New Specimen...diamond in the rough?

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#1
Was out yesterday getting more trees and succeeded in bringing in two smaller peices.
This one, upon being potted up and cleaned of all the dead foliage and branches, as well as some very low branches, proved to have (what I think) could be a very nice trunk; it was some taper, and more girth than I expected while looking at it in the field.
What does everyone think? Does this have some potential?
 

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#3
Thanks, poink...and I can't make heads nor tails of the logic behind my phone's orientation of certain photos...no matter which way some of the ones I've posted in the past were oriented on the photo viewer in my phone, they go wrong-side up upon being uploaded. I've retaken some, switching the direction my phone was pointing, and used the photo editor in my phone to rotate them, neither with any success :(
Anyways, thanks again for your thoughts about my latest addition!
 
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#5
Thanks Georgia...sadly I don't have an internet accessible PC at my current lodgings, so I appreciate you doing that for me.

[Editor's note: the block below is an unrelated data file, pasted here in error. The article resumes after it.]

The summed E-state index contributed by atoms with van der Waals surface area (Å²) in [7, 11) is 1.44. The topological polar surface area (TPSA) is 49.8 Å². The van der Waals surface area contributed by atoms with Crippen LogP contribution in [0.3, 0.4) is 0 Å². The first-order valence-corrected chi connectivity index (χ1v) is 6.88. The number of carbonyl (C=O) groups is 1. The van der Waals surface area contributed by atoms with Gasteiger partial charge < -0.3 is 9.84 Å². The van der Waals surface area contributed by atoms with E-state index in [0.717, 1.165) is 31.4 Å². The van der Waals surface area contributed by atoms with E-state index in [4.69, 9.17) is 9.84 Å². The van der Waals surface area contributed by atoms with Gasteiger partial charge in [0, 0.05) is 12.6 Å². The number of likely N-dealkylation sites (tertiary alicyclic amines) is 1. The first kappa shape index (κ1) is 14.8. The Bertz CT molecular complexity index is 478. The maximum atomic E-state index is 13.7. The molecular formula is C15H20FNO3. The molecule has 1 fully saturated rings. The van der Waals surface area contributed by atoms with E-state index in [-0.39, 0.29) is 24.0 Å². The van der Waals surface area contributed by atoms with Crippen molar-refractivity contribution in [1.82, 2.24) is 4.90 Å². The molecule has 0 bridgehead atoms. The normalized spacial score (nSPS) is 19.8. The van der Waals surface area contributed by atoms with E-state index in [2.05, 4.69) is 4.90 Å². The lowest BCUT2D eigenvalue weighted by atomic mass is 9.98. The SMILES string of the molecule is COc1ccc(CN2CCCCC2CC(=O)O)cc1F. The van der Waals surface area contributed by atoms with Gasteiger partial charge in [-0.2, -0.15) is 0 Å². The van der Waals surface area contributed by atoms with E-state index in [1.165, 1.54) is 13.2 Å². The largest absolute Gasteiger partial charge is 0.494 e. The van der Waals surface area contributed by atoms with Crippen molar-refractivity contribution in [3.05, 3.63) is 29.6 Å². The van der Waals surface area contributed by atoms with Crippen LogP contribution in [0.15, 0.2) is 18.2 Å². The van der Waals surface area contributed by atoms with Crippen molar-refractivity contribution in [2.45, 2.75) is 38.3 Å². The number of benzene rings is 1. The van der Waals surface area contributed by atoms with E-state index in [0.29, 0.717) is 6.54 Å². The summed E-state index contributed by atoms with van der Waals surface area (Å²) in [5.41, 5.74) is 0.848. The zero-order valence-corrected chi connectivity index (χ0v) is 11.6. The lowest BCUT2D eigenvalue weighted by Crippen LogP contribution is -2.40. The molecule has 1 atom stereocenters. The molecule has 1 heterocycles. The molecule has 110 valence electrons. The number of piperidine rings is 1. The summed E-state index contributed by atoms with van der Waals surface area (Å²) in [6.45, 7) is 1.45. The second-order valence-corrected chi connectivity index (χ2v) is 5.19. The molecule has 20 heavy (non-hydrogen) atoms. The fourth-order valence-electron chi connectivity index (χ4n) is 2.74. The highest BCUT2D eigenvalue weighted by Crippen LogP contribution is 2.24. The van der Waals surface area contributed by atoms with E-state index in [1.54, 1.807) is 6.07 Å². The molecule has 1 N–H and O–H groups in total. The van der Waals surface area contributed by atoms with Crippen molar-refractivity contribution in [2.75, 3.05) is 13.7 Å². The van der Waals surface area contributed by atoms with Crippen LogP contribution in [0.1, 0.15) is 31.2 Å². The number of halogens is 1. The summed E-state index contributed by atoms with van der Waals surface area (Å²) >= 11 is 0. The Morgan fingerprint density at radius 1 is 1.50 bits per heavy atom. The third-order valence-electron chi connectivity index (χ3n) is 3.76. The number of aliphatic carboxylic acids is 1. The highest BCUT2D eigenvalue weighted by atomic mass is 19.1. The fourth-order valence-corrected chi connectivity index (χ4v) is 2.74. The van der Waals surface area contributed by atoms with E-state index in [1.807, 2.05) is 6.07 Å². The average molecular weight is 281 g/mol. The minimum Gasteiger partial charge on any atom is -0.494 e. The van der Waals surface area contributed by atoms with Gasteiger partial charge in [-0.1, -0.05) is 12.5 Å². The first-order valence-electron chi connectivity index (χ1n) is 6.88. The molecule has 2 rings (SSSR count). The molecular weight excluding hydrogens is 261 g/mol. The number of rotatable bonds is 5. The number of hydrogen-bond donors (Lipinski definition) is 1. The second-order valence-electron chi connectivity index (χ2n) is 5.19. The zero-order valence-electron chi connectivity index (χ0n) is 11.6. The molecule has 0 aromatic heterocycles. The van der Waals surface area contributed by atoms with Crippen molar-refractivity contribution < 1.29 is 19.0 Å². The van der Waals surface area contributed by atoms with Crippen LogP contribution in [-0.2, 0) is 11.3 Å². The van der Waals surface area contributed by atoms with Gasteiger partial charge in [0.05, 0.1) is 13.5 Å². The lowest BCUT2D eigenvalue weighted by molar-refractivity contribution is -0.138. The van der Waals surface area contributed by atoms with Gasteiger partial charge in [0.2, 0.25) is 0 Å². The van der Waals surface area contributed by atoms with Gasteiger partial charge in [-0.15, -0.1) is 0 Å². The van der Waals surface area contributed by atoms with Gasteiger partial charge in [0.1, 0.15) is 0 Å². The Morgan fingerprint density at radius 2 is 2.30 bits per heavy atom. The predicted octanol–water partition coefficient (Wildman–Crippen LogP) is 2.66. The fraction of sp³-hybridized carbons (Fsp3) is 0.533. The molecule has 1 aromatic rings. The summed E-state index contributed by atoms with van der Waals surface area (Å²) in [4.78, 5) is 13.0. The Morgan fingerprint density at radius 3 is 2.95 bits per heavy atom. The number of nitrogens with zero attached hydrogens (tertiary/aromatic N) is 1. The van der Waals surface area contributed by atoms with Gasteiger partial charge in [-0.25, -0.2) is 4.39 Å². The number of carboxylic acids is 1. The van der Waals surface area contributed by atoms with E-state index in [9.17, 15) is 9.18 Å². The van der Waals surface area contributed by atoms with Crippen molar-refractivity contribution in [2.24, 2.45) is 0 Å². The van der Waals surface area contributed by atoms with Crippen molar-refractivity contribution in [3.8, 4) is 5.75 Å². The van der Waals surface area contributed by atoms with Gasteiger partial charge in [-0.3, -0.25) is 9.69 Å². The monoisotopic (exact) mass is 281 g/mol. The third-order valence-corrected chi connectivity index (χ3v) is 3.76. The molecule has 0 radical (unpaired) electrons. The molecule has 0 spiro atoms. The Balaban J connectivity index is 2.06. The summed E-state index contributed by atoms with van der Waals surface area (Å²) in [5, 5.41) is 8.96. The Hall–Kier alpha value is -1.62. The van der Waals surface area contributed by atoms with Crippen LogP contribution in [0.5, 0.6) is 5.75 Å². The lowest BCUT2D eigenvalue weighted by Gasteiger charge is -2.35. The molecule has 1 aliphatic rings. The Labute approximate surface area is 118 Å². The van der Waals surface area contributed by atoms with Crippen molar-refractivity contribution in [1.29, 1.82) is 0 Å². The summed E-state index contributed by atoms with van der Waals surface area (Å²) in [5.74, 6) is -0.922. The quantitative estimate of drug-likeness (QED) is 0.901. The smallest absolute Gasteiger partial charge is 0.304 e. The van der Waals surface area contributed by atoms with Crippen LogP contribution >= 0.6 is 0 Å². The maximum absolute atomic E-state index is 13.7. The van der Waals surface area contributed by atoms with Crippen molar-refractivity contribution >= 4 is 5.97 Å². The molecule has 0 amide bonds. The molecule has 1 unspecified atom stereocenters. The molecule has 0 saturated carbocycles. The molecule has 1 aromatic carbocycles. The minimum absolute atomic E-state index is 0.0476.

october

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#6
This is very nice material. The trunk has good taper and some nice subtle curves. I would pic out all the branches you are going to keep and remove the rest. Make sure you leave some back branches as well. You might want to leave a few extra branches just in case.

Rob
 

Vin

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#8
If I understand your post correctly you collected this tree? If so, all I can say is I wish I could find trees like that around here. The ones I find that have promise are usually in someone's yard or in front of a business and they don't want to part with them. I have collected quite a bit of local material but most of it is for learning. Nice find either way.
 
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#9
Minor Update

A little update on this tree...
I followed october's advice and removed branches that I couldn't see any use for, leaving some for sacrafice branches and to keep the tree healthy. I also put some wire on to start the new leader headed in the right direction and to lower and shape the first branch a little.
I now plan on leaving this alone for a year plus, but it's definitely my favorite tree out of the paltry few I've gathered so far.
Thoughts welcome and appreciated.
 

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Eric Group

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#10
A little update on this tree...
I followed october's advice and removed branches that I couldn't see any use for, leaving some for sacrafice branches and to keep the tree healthy. I also put some wire on to start the new leader headed in the right direction and to lower and shape the first branch a little.
I now plan on leaving this alone for a year plus, but it's definitely my favorite tree out of the paltry few I've gathered so far.